Cold, wet weather drives up cow nutritional requirements and cows should be fed accordingly. The Mesonet Cattle Comfort Advisor is an excellent tool for monitoring weather conditions and the impact they have on cattle. According to the Mesonet Cattle Comfort Advisor, cow energy requirements increase 1% for each degree the cattle comfort index is below 32 degrees F. This energy need will double to 2% if the animal is wet to the skin. In regard to new born calves, consider that in the birth process they are leaving the cozy environment of their mother’s womb at a temperature of 101-102 degrees F and hitting the ground at temperatures as much as 100 degrees colder. Add in rain, snow, muddy ground or high winds and the situation can be catastrophic for newborns. While nature equips calves with a limited amount of brown adipose tissue which is burned internally to create heat for survival. Extreme cold can overwhelm the ability to create enough internal heat and hypothermia can occur. Calves suffering from hypothermia are more susceptible to naval infections, pneumonia and scours. Best management practices for cold weather calving include:
- Provide adequate wind breaks, shelter and bedding so cows can separate and calve in a warmer, dryer, protected environment.
- Plan ahead to provide the additional protein and energy needs of cows during the final trimester of pregnancy and the beginning of lactation.
- Sort first calf heifer from cows and manage accordingly. Heifers are inexperienced and more likely to need a higher level of attention during calving and the initial stages of claiming and raising a calf.
Time to Add Clovers to Your Pastures
Paul Beck, Oklahoma State University Extension Beef Cattle Specialist
Nitrogen fertilizer prices have reached over $750/ton for urea (over 85¢/pound of N), with expectations that it could reach over $1,000/ton. This is a good time to consider using legumes in our pastures to replace N fertilizers. Forage legumes can fix 50 to 150 (or more) pounds of nitrogen from the air, depending on the density of the legume stand. Clover plantings are often most successful when planting in late winter to early spring (February and early March), so it is time to get this on your mind.
Clovers and most other legumes require neutral pH and proper soil phosphorus and potassium. Hopefully, you have been following Extension recommendations and soil testing and correcting pH and soil fertility issues when fertilizers were cheaper. If you are considering planting clovers first you should soil test the sites you are considering planting. Clovers do not fixate nitrogen as well in acid soils, so pH> 6.0 is a must. If pH, P, and K are adequate or easily corrected in some sites but not others plant clovers in the better sites. Then grass should be grazed or mowed closely, the reduction in plant residue enables good seed to soil contact for better germination and seedling survival.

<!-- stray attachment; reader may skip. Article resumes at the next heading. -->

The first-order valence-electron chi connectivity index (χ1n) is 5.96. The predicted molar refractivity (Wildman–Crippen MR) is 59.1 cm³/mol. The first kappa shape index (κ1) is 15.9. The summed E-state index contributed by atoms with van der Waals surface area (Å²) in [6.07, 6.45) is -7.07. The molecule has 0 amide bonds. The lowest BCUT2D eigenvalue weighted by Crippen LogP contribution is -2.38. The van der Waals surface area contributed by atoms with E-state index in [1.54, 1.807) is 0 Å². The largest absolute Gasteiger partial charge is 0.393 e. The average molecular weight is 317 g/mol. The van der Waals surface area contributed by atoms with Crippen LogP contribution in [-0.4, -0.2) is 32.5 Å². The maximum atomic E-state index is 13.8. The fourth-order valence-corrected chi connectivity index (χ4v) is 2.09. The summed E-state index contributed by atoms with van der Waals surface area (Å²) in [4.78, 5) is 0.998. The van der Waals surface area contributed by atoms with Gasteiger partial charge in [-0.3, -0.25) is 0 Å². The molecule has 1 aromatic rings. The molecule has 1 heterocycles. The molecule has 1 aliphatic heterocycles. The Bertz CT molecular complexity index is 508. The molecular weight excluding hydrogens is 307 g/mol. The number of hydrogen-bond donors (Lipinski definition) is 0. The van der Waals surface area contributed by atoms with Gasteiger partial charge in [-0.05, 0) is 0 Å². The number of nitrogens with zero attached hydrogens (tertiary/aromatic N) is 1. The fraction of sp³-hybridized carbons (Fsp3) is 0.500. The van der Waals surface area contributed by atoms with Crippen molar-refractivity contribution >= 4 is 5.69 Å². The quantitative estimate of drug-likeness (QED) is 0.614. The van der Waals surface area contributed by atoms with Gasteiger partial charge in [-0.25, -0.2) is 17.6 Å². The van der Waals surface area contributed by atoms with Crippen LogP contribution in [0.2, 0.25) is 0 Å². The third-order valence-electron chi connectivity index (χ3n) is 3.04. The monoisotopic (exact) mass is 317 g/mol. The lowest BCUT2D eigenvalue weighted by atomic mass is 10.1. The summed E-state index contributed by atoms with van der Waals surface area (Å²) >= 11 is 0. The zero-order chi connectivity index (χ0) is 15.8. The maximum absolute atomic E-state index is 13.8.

Frost seeding of clovers is very cheap and effective. To do this, seed is simply broadcast seed onto the soil surface and allowing the freeze and thaw cycles to incorporate it into the soil through frost heave. Success can be enhanced by dragging pastures after you broadcasting the seed to get better contact with the soil. If using a no-till drill be sure seed depth is right, these small seeds should not be planted more than ½ inch deep. Planting equipment should be calibrated to ensure the correct seeding rate. Red clover should be planted at 10 to 12 pounds per acre, but white clover should only be planted at 3 to 5 pounds per acre.
Using high-quality seed of a clover species adapted to you site is also of great importance. Arrowleaf clover is highly productive in sandy loam soils while red clovers prefers loam to clay loam soil but neither thrives in poorly drained soils. White clover does will in poorly drained loam to clay loam soils.
In some recent research, interseeding white and red clovers into bermudagrass was compared to bermudagrass fertilized with 0, 50, or 100 pounds of actual N per acre. For each pound of nitrogen, steer gain per acre was increased by 1.2 to 1.5 pounds, which would cost about 56 cents per pound of gain. Including clovers in the pasture increased total bodyweight gain per acre by over 150 pounds over fertilized pastures, so clovers can be highly cost effective to add to your pastures.
Rancher’s Thursday Lunchtime Series:
Preparing for Extended Drought
David Lalman and Paul Beck OSU Extension Beef Cattle Specialists
These free webinar sessions are scheduled for Thursdays at noon. Join our Beef Cattle Extension team, experienced ranchers and scientists to learn and share beef cattle production, management, and marketing tips!
Thursday, February 10 - Zoom Webinar - noon to 1 pm
Can I afford to buy feed to carry calves until pasture is available? – Paul Beck
Replacement heifer nutrition to optimize pregnancy rates – David Lalman
Thursday, February 17 - Zoom Webinar - noon to 1 pm
Eastern Oklahoma Pasture Management Considerations – Brian Pugh
Western Oklahoma Range Management Considerations – Laura Goodman
Thursday, February 24 – Zoom Webinar - noon to 1 pm
The Weather: What Can We Expect? – Wes Lee
Cattle Outlook: Destocking Considerations – Derrell Peel